Have you checked file extensions? You might have your camera set in the RAW+JPEG storing mode, producing both .JPG and .NEF file for each shot, showing the same thumbnail for both of them. Also many image viewers would show both of them.
Solution: Turn off RAW+JPEG mode and use JPEG only mode.
Check page 85 of the Nikon D7000 manual - Image Recording ...
This is in the Exif standard for metadata, on page 26:
The unit for measuring
The same unit is used for both
If the image resolution in unknown, 2 (inches) is designated.
Tag = 296 (128.H)
Type = ...
If you are talking about JPEG files, then the utility jpeginfo is exactly what you're looking for. It can check files for different types of JPEG errors and corruption and either return an error code (the most useful thing for scripting), or just delete files with errors.
I use this as part of my initial file transfer, to make sure everything copied okay ...
Personally I would say no , do not import back into Lightroom. As you say - you have the originals. And Lightroom does show you by default the 'latest version', so effectively, what you have exported. Just with the option to go back, edit, change, etc..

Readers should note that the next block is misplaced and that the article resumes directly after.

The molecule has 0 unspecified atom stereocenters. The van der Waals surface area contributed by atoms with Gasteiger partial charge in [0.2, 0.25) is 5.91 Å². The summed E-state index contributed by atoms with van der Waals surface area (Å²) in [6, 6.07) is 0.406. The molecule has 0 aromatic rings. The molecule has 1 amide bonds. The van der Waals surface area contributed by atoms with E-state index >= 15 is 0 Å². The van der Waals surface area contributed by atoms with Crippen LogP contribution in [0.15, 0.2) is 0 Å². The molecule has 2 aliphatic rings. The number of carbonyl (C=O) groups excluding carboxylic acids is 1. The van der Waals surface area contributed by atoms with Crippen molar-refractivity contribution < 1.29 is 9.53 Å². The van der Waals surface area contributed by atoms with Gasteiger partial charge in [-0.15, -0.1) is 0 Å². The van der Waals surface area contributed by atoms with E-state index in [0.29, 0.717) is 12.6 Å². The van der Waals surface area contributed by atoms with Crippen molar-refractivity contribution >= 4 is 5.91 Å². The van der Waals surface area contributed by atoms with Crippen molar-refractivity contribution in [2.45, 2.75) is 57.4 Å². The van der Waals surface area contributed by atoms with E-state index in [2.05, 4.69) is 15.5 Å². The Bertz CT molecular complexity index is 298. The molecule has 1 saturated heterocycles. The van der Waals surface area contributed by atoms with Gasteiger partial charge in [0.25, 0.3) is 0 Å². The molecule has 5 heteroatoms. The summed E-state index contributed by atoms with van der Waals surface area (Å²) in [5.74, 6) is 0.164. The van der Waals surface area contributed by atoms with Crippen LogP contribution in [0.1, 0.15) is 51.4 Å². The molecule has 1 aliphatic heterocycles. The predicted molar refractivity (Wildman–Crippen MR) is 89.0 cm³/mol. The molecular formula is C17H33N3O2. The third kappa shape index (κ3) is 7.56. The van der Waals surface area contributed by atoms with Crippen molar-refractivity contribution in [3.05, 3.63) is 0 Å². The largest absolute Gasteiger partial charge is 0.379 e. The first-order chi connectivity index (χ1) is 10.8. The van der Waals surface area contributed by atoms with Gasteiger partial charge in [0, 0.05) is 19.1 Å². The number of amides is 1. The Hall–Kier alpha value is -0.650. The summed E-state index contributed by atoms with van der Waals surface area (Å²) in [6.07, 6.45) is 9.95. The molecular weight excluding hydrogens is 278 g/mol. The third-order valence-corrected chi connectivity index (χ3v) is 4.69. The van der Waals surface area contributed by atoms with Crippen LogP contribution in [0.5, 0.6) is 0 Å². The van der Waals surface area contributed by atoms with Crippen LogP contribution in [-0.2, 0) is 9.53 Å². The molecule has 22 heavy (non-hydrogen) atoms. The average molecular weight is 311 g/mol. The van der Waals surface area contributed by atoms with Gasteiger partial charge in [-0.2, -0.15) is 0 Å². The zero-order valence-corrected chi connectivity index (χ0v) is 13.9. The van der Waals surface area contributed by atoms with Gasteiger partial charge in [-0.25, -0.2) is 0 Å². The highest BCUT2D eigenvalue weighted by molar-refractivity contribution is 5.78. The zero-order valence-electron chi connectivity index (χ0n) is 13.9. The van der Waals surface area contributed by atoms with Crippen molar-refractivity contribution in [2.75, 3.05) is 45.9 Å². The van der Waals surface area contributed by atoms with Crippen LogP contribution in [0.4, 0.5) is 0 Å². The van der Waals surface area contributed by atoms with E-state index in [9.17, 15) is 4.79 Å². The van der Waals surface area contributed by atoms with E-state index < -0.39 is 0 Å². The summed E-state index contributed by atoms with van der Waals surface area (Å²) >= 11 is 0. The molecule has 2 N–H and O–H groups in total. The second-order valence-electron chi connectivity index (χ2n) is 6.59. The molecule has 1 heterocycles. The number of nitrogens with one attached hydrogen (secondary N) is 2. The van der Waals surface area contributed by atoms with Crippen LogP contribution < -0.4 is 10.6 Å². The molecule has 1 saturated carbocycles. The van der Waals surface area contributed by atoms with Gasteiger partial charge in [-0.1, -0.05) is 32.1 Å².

What I do is have a Lightroom Exports folder with my exported JPG files. I do not clear this out ...
Lightroom is the way to go. Download the trial and give it a try, though I do recommend reading a bit or watching a few videos first to get the most out of your trial.
Lightroom will let you do whatever you wish on the file system side, and then offer flexibility beyond it. This is important, because this NAS won't be your last, and in fact, you may have ...
ExifTool is pretty much the Swiss army chainsaw for doing these kinds of things. It has a steep learning curve, but once you're over it, the kind of renaming you're after is a snap:
exiftool -d '%Y%m%d-%H%M%%-03.c.%%e' '-filename<CreateDate' .
The -d switch tells ExifTool to format dates according to the next argument's pattern. The pattern contains ...
I wrote a script in Python to do the work for me. It's called remove-orphaned-raw-images.py and I published it on Github.
Basically it iterates over all the files in a given folder and moves orphaned raw images (in my case *.CR2 files with no matching JPEG) to a backup folder. Optionally you can tell the script to actually delete the files.
Here is an ...
I think this question can have better answers in another site, like Security StackExchange. And there you'll get answers that, in the end, will tell you the following: it's impossible. If you really don't want anyone to copy your pictures, you can't let that person touch it.
Then the long answer will be the following:
Security is a matter of trade-off: you ...
If the images actually are duplicates then the additional data is most likely to be metadata which has been added at some point. In other words the files have been modified, although the picture itself has not been touched.
Most likely an automated function in your photo viewing/management software has done it. For example facial recognition which is ...